Breeding season 2015 | Lifewatch regional portal

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Breeding season 2015

During the 2015 breeding season (June-July), all birds stayed relatively close to their breeding grounds: (1) the harbor of Oostende for the European Herring Gulls, (2) the harbor of Zeebrugge and (3) Vlissingen-Oost (the Netherlands) for the Lesser Black-backed Gulls, and (4) Het Krekengebied in East-Flanders for the Western Marsh Harriers.

By clicking on the map on the right, you are redirected to an interactive map showing the breeding season of 2015. The map shows the data of Jurgen (a male European Herring Gull), by default, but you can select other birds in the map legend.

During the breeding season, different birds display different breeding- and foraging behavior. Below you can read some peculiar stories.




Meet the Vlissingen Gang!

During the breeding season of  2015, 16 Lesser Black-backed Gulls were caught and tagged at a new colony in Vlissingen-Oost (The Netherlands): Vincent (5062) (♂), Liam (5064) (♂), Vera (5066) (♀), Susanne (5068) (♀), Lora (5069) (♀), Roland-Jan (5134) (♂), Ben (5136) (♂), Luan (5137) (♀), Elinn (5138) (♀), Sacha (5140) (♂), Marwa (5141) (♀), Minke (5142) (♀), Nastazja (5146) (♀), Carla (5147) (♀), Finn (5148) (♂), and Frank (5198) (♂). And it seems many members of this Vlissingen Gang already found their way to the chips factory in Moeskroen...

For an animated visualization of the Vlissingen Gang in action, Click on the image on the left.


The UK, still a popular foraging hot spot

During the breeding season of 2015, several Lesser Black-backed Gulls crossed the English Channel to forage in the UK: Lora (5069) (♀), Katrien (1402) (♀), Harry (719) (♂), and Angel (5073) (♂). While Lora spent most of her summer time in the UK, the three other gulls flew back and forth between Flanders and their favorite foraging spots in the UK. Most likely these were all gulls without nests, so who were not tied to a fixed colony spot.

For an animated visualization of these Anglophiles, click on the image on the left.


Harry, still the most active bird

Just like last year, Harry (719), a male Lesser Black-backed Gull, did not have a nest during the summer of 2015, and therefore he went on another extensive binge trip. On his itinerary were: Southeast England, The Netherlands (as far as Groningen), Northern Germany, and Northern France. In between however, he paid regular visits to the chips factory in Moeskroen. It seems that nothing could beat these irresistible chips for Harry, not even all of the exotic tastes he undoubtedly came across during his may trips.

For an animated visualization of Harry's binge trip, click on the image on the left.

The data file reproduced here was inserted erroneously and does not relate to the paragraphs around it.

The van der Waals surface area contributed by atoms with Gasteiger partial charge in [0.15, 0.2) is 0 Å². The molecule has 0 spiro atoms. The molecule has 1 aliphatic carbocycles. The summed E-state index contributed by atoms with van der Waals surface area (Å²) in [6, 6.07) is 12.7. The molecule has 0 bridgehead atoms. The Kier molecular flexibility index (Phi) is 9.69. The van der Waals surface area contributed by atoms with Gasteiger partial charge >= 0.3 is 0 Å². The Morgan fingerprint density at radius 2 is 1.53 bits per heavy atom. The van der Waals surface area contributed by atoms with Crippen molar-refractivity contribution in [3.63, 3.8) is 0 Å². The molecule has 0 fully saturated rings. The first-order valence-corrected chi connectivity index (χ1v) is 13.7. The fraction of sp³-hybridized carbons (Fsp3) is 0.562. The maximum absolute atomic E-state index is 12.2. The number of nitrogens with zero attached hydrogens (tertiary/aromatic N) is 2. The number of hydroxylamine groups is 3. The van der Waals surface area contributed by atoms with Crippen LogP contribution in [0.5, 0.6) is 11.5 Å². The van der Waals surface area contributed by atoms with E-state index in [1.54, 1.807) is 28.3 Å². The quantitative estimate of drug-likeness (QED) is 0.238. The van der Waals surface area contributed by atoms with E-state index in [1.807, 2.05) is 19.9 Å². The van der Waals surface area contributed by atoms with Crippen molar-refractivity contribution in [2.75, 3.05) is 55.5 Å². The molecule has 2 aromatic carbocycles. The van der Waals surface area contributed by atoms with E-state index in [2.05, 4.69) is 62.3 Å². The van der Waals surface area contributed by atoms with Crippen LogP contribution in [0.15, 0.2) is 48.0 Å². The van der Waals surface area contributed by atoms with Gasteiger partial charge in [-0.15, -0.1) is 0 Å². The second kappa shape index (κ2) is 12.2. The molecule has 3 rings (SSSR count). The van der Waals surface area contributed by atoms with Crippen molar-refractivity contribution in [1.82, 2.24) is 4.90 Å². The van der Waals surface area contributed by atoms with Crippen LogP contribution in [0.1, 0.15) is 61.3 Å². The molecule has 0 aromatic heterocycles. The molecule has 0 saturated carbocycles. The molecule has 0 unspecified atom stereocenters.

I've had enough of Oostende!

During the entire month of June, and during the larger part of July, Stephanie (6036), a female European Herring Gull, could be found in Oostende, dividing her time between her nest and the beach, with an occasional trip to the hinterlands. But then, suddenly, around July 15th 2015, she left Oostende, flew to Duinkerke, paid a visit to the waste treatment facility in Blaringhem, en continued her journey to Le Crotoy at the Boulonnais coast, where she spent the remainder of her summer. What could have happened to poor Stephanie she had to leave Oostende in such a hurry? Perhaps her nest was destroyed?

For an animated visualization of Stephanie's flee from Oostende, click on the image on the left.


I'm craving chips!

As was already noted during the breeding seasons of 2013 and 2014, the chips factory in Moeskroen seems to be irresistible, both to the European Herring Gulls as the Lesser Black-backed Gulls. The summer of 2015 was no different: several birds paid regular (and even daily!) visits to the factory. However, popular feeding spots mean huge crowds, and some birds had enough of this. Therefore they went looking for alternative, equally delicious feeding spots; and they succeeded! More and more birds could now be spotted at the waste treatment facility (Baudelet Environnement) in Blaringhem. Will this be the next most popular food hub?

For an animated visualization of the chips factory trips, click on the image on the left.


Meanwhile in Western Marsh Harrier Territory...

While last year, Jozef (610), one of the two male Western Marsh Harriers, stayed within a range of only a few kilometers around his nest, during the breeding season of 2015 he slightly expanded his foraging area to the French-Belgian border, in the vicinity of Duinkerke. Or perhaps his nest was destroyed too, and he was free to roam? Unfortunately, no more data was received for Mia (586) (♀) and Peter (623) (♂), the other two tagged Western Marsh Harriers.

For an animated visualization of Jozef's summer, click on the image on the left.